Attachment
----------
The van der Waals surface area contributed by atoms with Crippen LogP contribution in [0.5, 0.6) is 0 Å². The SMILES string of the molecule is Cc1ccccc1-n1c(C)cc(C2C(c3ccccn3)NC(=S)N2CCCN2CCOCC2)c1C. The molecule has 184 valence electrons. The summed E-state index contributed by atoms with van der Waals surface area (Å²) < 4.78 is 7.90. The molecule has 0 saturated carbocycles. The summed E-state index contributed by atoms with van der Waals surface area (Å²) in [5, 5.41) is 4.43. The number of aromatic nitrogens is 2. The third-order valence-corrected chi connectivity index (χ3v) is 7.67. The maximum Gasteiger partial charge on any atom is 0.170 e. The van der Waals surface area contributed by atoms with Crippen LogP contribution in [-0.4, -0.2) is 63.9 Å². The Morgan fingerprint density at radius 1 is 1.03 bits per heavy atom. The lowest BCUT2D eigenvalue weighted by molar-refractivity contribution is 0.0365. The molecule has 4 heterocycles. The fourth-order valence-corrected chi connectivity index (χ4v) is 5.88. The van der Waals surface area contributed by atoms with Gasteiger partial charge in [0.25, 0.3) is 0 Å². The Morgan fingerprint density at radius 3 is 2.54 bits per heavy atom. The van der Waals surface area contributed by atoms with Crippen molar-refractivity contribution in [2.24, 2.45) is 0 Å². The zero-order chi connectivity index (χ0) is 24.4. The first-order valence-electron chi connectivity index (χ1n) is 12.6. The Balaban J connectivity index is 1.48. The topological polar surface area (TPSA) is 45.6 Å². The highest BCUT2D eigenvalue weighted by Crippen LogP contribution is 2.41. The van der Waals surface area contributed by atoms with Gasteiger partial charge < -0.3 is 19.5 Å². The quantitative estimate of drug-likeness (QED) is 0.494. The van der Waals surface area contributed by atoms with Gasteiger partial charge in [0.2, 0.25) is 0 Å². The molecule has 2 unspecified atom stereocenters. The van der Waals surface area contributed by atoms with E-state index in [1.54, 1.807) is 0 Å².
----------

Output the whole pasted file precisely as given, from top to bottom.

The van der Waals surface area contributed by atoms with Crippen LogP contribution in [0.5, 0.6) is 0 Å². The SMILES string of the molecule is Cc1ccccc1-n1c(C)cc(C2C(c3ccccn3)NC(=S)N2CCCN2CCOCC2)c1C. The molecule has 184 valence electrons. The summed E-state index contributed by atoms with van der Waals surface area (Å²) < 4.78 is 7.90. The molecule has 0 saturated carbocycles. The summed E-state index contributed by atoms with van der Waals surface area (Å²) in [5, 5.41) is 4.43. The number of aromatic nitrogens is 2. The third-order valence-corrected chi connectivity index (χ3v) is 7.67. The maximum Gasteiger partial charge on any atom is 0.170 e. The van der Waals surface area contributed by atoms with Crippen LogP contribution in [-0.4, -0.2) is 63.9 Å². The Morgan fingerprint density at radius 1 is 1.03 bits per heavy atom. The lowest BCUT2D eigenvalue weighted by molar-refractivity contribution is 0.0365. The molecule has 4 heterocycles. The fourth-order valence-corrected chi connectivity index (χ4v) is 5.88. The van der Waals surface area contributed by atoms with Gasteiger partial charge in [0.25, 0.3) is 0 Å². The Morgan fingerprint density at radius 3 is 2.54 bits per heavy atom. The van der Waals surface area contributed by atoms with Crippen molar-refractivity contribution in [2.24, 2.45) is 0 Å². The zero-order chi connectivity index (χ0) is 24.4. The first-order valence-electron chi connectivity index (χ1n) is 12.6. The Balaban J connectivity index is 1.48. The topological polar surface area (TPSA) is 45.6 Å². The highest BCUT2D eigenvalue weighted by Crippen LogP contribution is 2.41. The van der Waals surface area contributed by atoms with Gasteiger partial charge < -0.3 is 19.5 Å². The quantitative estimate of drug-likeness (QED) is 0.494. The van der Waals surface area contributed by atoms with Gasteiger partial charge in [0.2, 0.25) is 0 Å². The molecule has 2 unspecified atom stereocenters. The van der Waals surface area contributed by atoms with E-state index in [1.54, 1.807) is 0 Å².